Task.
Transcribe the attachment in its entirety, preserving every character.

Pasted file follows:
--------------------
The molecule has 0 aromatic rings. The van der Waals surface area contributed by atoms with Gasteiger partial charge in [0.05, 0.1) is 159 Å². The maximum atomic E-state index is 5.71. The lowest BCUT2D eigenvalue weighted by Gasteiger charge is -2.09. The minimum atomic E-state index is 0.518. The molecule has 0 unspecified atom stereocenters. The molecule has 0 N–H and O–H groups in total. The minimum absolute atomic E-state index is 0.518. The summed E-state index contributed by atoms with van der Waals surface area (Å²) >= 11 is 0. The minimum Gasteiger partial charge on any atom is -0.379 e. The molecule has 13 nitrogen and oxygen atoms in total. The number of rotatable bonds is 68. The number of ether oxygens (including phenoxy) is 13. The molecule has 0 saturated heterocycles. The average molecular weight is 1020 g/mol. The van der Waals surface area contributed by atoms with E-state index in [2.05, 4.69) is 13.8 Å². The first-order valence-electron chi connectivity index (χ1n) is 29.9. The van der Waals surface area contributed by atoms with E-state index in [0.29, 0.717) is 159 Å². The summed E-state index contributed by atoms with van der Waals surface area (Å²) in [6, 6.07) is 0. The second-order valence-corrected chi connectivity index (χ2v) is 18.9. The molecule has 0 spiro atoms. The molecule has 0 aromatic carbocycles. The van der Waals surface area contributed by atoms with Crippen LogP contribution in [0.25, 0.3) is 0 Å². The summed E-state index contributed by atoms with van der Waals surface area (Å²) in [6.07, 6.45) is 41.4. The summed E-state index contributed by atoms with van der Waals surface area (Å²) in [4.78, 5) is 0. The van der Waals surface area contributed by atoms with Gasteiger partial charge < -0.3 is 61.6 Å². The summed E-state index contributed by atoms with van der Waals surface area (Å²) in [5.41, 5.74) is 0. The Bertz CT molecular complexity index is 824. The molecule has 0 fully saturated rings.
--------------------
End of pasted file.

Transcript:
The molecule has 0 aromatic rings. The van der Waals surface area contributed by atoms with Gasteiger partial charge in [0.05, 0.1) is 159 Å². The maximum atomic E-state index is 5.71. The lowest BCUT2D eigenvalue weighted by Gasteiger charge is -2.09. The minimum atomic E-state index is 0.518. The molecule has 0 unspecified atom stereocenters. The molecule has 0 N–H and O–H groups in total. The minimum absolute atomic E-state index is 0.518. The summed E-state index contributed by atoms with van der Waals surface area (Å²) >= 11 is 0. The minimum Gasteiger partial charge on any atom is -0.379 e. The molecule has 13 nitrogen and oxygen atoms in total. The number of rotatable bonds is 68. The number of ether oxygens (including phenoxy) is 13. The molecule has 0 saturated heterocycles. The average molecular weight is 1020 g/mol. The van der Waals surface area contributed by atoms with E-state index in [2.05, 4.69) is 13.8 Å². The first-order valence-electron chi connectivity index (χ1n) is 29.9. The van der Waals surface area contributed by atoms with E-state index in [0.29, 0.717) is 159 Å². The summed E-state index contributed by atoms with van der Waals surface area (Å²) in [6, 6.07) is 0. The second-order valence-corrected chi connectivity index (χ2v) is 18.9. The molecule has 0 spiro atoms. The molecule has 0 aromatic carbocycles. The van der Waals surface area contributed by atoms with Crippen LogP contribution in [0.25, 0.3) is 0 Å². The summed E-state index contributed by atoms with van der Waals surface area (Å²) in [6.07, 6.45) is 41.4. The summed E-state index contributed by atoms with van der Waals surface area (Å²) in [4.78, 5) is 0. The van der Waals surface area contributed by atoms with Gasteiger partial charge < -0.3 is 61.6 Å². The summed E-state index contributed by atoms with van der Waals surface area (Å²) in [5.41, 5.74) is 0. The Bertz CT molecular complexity index is 824. The molecule has 0 fully saturated rings.